Dissertation/Thesis Abstract

The past and future are in your hands: How gestures affect our understanding of temporal concepts
by Ng, Mai Rong Melvin, M.Soc.Sci., National University of Singapore (Singapore), 2015, 56; 10009650
Abstract (Summary)

Spatial metaphors are commonly used by individuals to represent and reason about time. In English, such spatial metaphors are arranged primarily along the sagittal axis (e.g., “Looking forward to tonight’s dinner”; Radden, 2004). These metaphors are often paired with gestures when people talk about time that reveal the possible axes along which an indvidual’s internal conceptualisation of time may be aligned against (e.g., gesturing towards the space in front when talking about a future-related subject; Casasanto & Jasmin, 2012). Previous experimental investigations that employed the response congruency methodology as their means of investigation have found that time is represented along the lateral axis in English speakers with the past on the left and the future on the right, despite an absence of metaphors arraying time along this axis. In such investigations (e.g., Lai & Boroditsky, 2013), participants were required to respond in conventional ways for some blocks (with the past on the left and the future on the right), and non-conventional ways in others (past on the right, future on the left). An issue faced by these studies is the usage of a forced spatialization of responses as a proxy to investigate space-time associations in the mind. This usage of such specific motor responses along the lateral plane may emphasize and predispose participants into adopting this plane for temporal representation. As such, their findings could have been a result of their experimental methodology, rather than how time is actually represented in the minds. Ultimately, however, a mode of response is necessary in order to tap the temporal representations that exist in the mind. A priming paradigm using temporal gestures as primes was proposed as an alternative means to investigate how time is represented in the minds. By shifting the congruency effect to an earlier point in the processing stream while keeping responses constant, the advantages of the priming paradigm may be accrued and temporal concepts in the mind can be accessed directly. Participants made temporal classifications of words after watching a gestural prime. Results revealed effects of congruency along the sagittal axis, but not the lateral axis. This suggests that individuals primarily represent time along the sagittal axis when not constrained by a particular response format. Implications for models of how individuals represent time as well as methods of investigating how time is represented in the mind are discussed.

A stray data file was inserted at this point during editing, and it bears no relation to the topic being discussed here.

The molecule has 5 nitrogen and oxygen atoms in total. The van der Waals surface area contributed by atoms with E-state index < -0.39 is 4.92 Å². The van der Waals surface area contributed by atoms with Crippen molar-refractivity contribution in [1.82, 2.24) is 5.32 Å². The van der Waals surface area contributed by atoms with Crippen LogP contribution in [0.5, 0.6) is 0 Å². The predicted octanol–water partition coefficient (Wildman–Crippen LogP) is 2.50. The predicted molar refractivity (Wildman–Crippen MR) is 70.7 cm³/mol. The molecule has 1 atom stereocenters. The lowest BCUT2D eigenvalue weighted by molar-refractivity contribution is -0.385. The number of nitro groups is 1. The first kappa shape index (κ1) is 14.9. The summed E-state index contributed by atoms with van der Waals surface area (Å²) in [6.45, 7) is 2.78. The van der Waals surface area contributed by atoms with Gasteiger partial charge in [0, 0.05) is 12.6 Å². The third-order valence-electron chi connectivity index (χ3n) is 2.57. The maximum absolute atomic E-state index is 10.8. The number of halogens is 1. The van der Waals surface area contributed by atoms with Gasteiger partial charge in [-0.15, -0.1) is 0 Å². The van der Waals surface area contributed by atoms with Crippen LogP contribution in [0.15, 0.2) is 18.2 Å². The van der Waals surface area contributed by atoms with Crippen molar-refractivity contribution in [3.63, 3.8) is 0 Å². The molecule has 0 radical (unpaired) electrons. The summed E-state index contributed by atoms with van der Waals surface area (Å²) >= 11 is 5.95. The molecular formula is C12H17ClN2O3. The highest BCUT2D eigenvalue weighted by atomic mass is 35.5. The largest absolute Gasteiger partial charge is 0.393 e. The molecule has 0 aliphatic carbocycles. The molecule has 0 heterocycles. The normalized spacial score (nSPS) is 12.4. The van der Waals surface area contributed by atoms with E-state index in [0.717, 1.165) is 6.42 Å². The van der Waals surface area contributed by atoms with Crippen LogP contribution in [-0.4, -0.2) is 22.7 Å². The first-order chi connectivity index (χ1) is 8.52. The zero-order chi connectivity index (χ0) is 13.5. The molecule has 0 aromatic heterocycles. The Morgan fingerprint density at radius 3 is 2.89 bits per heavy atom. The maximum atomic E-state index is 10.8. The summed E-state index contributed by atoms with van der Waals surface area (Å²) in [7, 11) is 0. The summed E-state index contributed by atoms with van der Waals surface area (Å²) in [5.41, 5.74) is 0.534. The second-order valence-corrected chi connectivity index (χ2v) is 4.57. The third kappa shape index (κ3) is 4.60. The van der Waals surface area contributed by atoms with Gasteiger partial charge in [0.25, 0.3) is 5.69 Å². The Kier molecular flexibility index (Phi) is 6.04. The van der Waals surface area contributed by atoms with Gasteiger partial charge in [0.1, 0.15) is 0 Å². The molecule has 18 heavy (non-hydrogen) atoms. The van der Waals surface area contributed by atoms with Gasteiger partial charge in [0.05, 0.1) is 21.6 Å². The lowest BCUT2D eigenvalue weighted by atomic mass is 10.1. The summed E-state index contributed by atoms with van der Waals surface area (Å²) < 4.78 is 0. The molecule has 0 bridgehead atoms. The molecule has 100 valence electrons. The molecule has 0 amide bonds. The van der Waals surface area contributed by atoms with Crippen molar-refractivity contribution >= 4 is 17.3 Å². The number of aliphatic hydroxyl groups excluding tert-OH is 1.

Indexing (document details)
School: National University of Singapore (Singapore)
Department: Psychology
School Location: Republic of Singapore
Source: MAI 55/03M(E), Masters Abstracts International
Subjects: Cognitive psychology
Publication Number: 10009650
ISBN: 978-1-339-46140-3
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